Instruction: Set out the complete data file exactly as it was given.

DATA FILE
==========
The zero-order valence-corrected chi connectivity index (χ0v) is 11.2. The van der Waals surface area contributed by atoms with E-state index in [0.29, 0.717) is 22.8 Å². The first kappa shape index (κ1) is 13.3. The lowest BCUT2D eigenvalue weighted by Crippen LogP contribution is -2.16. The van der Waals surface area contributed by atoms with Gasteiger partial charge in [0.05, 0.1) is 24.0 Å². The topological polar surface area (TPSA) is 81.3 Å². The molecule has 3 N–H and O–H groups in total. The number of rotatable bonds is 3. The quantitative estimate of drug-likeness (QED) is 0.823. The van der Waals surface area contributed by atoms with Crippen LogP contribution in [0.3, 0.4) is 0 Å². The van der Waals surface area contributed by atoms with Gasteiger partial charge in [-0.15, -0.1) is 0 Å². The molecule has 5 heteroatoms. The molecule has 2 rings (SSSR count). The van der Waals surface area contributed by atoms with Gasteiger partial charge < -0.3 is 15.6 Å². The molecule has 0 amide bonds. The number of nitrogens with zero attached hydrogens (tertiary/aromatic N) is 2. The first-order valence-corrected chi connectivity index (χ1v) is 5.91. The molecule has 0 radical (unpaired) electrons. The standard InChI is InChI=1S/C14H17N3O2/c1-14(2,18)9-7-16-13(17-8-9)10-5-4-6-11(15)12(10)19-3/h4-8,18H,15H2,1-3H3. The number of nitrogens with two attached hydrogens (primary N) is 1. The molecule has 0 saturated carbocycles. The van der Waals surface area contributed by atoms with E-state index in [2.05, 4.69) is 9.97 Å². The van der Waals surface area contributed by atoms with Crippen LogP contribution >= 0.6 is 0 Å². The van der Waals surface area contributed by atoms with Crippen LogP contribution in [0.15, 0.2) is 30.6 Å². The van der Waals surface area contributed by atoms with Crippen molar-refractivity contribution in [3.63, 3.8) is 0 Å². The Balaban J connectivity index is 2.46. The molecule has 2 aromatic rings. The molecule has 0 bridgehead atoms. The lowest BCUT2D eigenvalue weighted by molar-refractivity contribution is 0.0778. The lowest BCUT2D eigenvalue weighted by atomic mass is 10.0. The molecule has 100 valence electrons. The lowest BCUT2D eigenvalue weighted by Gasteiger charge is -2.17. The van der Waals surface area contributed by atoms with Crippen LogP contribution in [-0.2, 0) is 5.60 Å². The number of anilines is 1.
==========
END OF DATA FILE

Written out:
The zero-order valence-corrected chi connectivity index (χ0v) is 11.2. The van der Waals surface area contributed by atoms with E-state index in [0.29, 0.717) is 22.8 Å². The first kappa shape index (κ1) is 13.3. The lowest BCUT2D eigenvalue weighted by Crippen LogP contribution is -2.16. The van der Waals surface area contributed by atoms with Gasteiger partial charge in [0.05, 0.1) is 24.0 Å². The topological polar surface area (TPSA) is 81.3 Å². The molecule has 3 N–H and O–H groups in total. The number of rotatable bonds is 3. The quantitative estimate of drug-likeness (QED) is 0.823. The van der Waals surface area contributed by atoms with Crippen LogP contribution in [0.3, 0.4) is 0 Å². The van der Waals surface area contributed by atoms with Gasteiger partial charge in [-0.15, -0.1) is 0 Å². The molecule has 5 heteroatoms. The molecule has 2 rings (SSSR count). The van der Waals surface area contributed by atoms with Gasteiger partial charge < -0.3 is 15.6 Å². The molecule has 0 amide bonds. The number of nitrogens with zero attached hydrogens (tertiary/aromatic N) is 2. The first-order valence-corrected chi connectivity index (χ1v) is 5.91. The molecule has 0 radical (unpaired) electrons. The standard InChI is InChI=1S/C14H17N3O2/c1-14(2,18)9-7-16-13(17-8-9)10-5-4-6-11(15)12(10)19-3/h4-8,18H,15H2,1-3H3. The number of nitrogens with two attached hydrogens (primary N) is 1. The molecule has 0 saturated carbocycles. The van der Waals surface area contributed by atoms with E-state index in [2.05, 4.69) is 9.97 Å². The van der Waals surface area contributed by atoms with Crippen LogP contribution >= 0.6 is 0 Å². The van der Waals surface area contributed by atoms with Crippen LogP contribution in [0.15, 0.2) is 30.6 Å². The van der Waals surface area contributed by atoms with Crippen molar-refractivity contribution in [3.63, 3.8) is 0 Å². The Balaban J connectivity index is 2.46. The molecule has 2 aromatic rings. The molecule has 0 bridgehead atoms. The lowest BCUT2D eigenvalue weighted by molar-refractivity contribution is 0.0778. The lowest BCUT2D eigenvalue weighted by atomic mass is 10.0. The molecule has 100 valence electrons. The lowest BCUT2D eigenvalue weighted by Gasteiger charge is -2.17. The van der Waals surface area contributed by atoms with Crippen LogP contribution in [-0.2, 0) is 5.60 Å². The number of anilines is 1.